How to Choose Outdoor Skates and Wheels
Outdoor roller skates differ from indoor skates mainly due to the wheels. If you intend to skate outdoors, it is ideal to have softer, taller wheels. Most outdoor roller skaters prefer an inline skate, commonly known as a ‘rollerblade’. Quad skates, or ‘roller skates’, can be used outdoors with the proper setup, but "off the shelf" models don’t withstand the outdoors as well as inline skates due to the bigger footprint or surface area, as well as their wider, harder wheels. Inline skates were designed to withstand various outdoor terrains due to their softer wheels gripping rougher landscapes.
Inline skates also allow for more speed, and allow outdoor skaters to go faster. Outdoor skaters are subjected to varying terrains, and an outdoor skaters’ goal is usually to maximize speed, while eliminating the impact of the challenges associated with harsher outdoor environments. Quads or roller skates, are the preference of many indoor skaters: dance skaters, roller disco skaters, and Roller Derby skaters. Quads have a large footprint or surface area, making skating outside more difficult, but possible with the right equipment. Although ideal for most indoor skaters, one small piece of debris can make for a huge obstacle on quads, whereas inline skates are made to withstand the outdoors. Outdoor quad skates feature the classic quad roller skate design, with two wheels in front and two wheels in the back.
Inline skates normally have 3 5 wheels in a straight line. There is no ‘hard’ rule to selecting your outdoor skates. Some outdoor skaters prefer quad skates, however, quads are mainly used by and recommended for intermediate to advanced skaters. Quads are used by outdoor skaters that see a benefit in the larger footprint to travel through different types of outdoor surfaces with more stability and less speed, and it is a top choice for recreational skating of any kind. Gaining and maintaining high speed is quite more challenging on quads when compared to inline skates, but as with any skate, comfortability and personal preference is of the utmost importance. If you're going to skate outside, especially if you're going to be skating on concrete or other rough/hard surfaces, it is especially important you get some protection for your knees, elbows, wrists, and head.
We aren't saying you should go out skating looking like RoboCop or the Michelin Man, but some protection is advised. and if that's really the look you're going for, we do sell some awesome PhreakTape to help you keep it together. At the very least, you want knee and wrist protection because these areas are the most likely to get scraped up if you fall and we all will eventually fall. There are many types of pads and helmets on the market, and we have a few of our favorites below. Don't go cheap on your protective gear, you wan't something that is high quality and durable because it's important that the gear holds up in the event of a fall. The most important thing when choosing any pads or helmets is to get the right fit.
If your gear doesn't stay where it's supposed to, it can't protect you. Want it all?Build Your Own Safety Package!The measurements of skate wheels are specified by diameter and durometer. The diameter is basically going to be the height of the wheel. The diameter of inline wheels usually range between 68mm and 110mm while quad skate wheels range from 58mm to 65mm. The durometer scale measures the softness or hardness of a wheel.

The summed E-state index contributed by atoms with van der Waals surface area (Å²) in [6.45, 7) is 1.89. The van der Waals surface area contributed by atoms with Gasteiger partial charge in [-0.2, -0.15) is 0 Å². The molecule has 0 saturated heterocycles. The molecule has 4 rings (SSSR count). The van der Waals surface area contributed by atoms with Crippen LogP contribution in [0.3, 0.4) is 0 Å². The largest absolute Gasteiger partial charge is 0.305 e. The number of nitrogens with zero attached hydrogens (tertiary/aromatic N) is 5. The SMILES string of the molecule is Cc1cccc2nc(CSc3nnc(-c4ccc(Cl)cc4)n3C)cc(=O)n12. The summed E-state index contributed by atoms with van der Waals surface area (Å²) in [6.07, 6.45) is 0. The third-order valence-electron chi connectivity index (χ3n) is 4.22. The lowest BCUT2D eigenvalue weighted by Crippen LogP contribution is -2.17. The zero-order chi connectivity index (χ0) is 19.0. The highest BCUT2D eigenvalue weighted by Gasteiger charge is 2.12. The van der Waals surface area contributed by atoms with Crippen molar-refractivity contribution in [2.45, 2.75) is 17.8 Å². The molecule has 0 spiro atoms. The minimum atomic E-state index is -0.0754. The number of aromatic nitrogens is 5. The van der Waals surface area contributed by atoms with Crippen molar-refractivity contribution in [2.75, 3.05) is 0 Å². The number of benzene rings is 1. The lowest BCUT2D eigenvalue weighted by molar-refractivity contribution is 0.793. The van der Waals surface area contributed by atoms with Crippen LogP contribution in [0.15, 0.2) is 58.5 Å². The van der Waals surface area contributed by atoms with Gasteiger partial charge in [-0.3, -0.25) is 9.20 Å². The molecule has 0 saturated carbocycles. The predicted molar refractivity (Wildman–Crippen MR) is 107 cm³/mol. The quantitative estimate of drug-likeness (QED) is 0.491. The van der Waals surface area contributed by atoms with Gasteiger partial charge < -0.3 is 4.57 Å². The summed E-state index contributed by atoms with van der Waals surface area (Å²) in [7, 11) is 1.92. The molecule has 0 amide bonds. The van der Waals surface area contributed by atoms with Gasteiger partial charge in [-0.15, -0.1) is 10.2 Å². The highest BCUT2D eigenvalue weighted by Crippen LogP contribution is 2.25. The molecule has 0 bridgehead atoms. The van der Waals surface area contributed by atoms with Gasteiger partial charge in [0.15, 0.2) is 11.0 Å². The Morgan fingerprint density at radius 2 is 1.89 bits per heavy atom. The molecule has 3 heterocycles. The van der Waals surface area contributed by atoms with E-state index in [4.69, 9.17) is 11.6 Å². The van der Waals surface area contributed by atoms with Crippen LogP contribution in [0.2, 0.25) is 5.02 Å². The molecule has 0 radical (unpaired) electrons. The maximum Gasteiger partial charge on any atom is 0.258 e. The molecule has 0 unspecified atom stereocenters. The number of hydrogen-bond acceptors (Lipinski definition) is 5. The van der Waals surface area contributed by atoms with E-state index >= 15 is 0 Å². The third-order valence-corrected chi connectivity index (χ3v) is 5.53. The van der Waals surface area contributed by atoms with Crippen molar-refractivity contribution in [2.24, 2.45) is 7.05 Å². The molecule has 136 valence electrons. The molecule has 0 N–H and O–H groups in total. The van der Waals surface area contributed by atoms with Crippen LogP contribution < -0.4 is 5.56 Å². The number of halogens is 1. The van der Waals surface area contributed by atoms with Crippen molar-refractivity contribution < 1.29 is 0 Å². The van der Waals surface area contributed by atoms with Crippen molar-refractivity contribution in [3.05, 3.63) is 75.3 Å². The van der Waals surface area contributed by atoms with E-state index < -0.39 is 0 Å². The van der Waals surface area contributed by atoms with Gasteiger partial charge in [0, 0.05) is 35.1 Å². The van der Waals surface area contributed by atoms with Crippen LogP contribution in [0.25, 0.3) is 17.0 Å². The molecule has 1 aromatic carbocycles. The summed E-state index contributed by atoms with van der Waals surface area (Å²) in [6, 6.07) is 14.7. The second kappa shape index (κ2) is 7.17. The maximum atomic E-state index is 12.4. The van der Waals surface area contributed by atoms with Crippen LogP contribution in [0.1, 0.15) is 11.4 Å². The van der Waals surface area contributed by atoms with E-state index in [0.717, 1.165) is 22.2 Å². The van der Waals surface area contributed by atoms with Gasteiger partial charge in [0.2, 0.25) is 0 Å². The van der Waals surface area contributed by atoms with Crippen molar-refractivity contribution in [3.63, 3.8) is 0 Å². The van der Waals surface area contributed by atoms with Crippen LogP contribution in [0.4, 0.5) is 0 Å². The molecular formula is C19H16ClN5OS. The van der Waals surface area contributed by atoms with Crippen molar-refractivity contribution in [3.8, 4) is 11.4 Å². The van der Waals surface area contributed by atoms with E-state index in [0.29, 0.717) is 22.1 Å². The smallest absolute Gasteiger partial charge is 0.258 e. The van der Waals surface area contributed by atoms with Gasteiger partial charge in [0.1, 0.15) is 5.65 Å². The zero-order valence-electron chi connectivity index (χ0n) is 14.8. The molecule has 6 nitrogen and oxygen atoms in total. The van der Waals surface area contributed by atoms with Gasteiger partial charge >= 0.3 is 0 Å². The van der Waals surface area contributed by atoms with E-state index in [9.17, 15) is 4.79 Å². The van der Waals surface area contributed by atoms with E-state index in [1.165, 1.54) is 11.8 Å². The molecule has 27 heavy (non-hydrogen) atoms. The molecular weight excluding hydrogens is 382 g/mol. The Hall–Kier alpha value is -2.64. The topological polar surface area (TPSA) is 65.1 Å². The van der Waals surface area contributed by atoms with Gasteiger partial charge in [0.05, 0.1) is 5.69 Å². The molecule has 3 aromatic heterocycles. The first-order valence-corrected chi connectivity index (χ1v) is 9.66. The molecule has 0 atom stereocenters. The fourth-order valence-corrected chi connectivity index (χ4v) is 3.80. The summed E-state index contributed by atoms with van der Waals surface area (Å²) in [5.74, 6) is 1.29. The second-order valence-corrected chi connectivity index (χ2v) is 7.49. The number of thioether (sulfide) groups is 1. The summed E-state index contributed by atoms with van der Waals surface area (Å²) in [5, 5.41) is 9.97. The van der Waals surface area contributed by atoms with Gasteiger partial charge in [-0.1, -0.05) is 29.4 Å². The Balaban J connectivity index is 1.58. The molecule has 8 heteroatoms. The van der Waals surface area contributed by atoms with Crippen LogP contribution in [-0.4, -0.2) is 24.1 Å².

The durometer is measured using a scale that typically ranges from approximately 74 softest to 106 hardest and is usually labeled with the letter “A”. Durometer is normally seen as the second measurement listed on a skate wheel, with both millimeter measurement and durometer, or hardness, of the wheel. For example, a skate with the label “76mm/78A” shows the diameter, in millimeters, first – in this case, the diameter is 76 millimeters. The second number displays the hardness – in this case, the hardness level is 78. In general, outdoor skate wheels are usually within the 74A to 84A range on the durometer scale. For comparison, indoor skates are, on average, in the 84A to 106A range.
Different types of outdoor skaters prefer different types of wheels. Recreational outdoor skaters may prefer a medium size, softer wheel. These wheels offer an improved grip with good control over speed and impact, as well as any vibrations they may incur. Speed skaters looking for inline wheels typically opt for a larger, semi harder wheel due to the increased roll. Since this type of skating is usually in a controlled indoor surface such as a rink, the need for grip and terrain control is not as important as the speed a harder wheel provides.
Aggressive skaters notoriously prefer small wheels, due to the increased maneuverability they need in order to maneuver quickly. Inline outdoor skaters typically prefer tall wheel diameters. A skate wheel’s diameter is equal to the height of the inline skate wheel, normally measured in millimeters. The taller the diameter of the wheel, the more quickly a skater will roll. An inline skater using a shorter wheel, compared to an inline skater with a taller wheel, will roll more slowly under the same conditions when the skaters’ wheel, skate, and skater are the same. One thing to keep in mind as an inline skater when choosing wheels is that smaller, shorter wheels require less effort when taking off.
However, once the skate is in motion, the larger, taller wheels move with more speed. Inline skates for outdoors are recommended for most skaters and we carry several top brands of inline skates including Rollerblade, TKO Mota, Atom, and SEBA. We also carry other brands like Luigino that are extremely high end and should only be considered by those skaters that are advanced and serious about speed.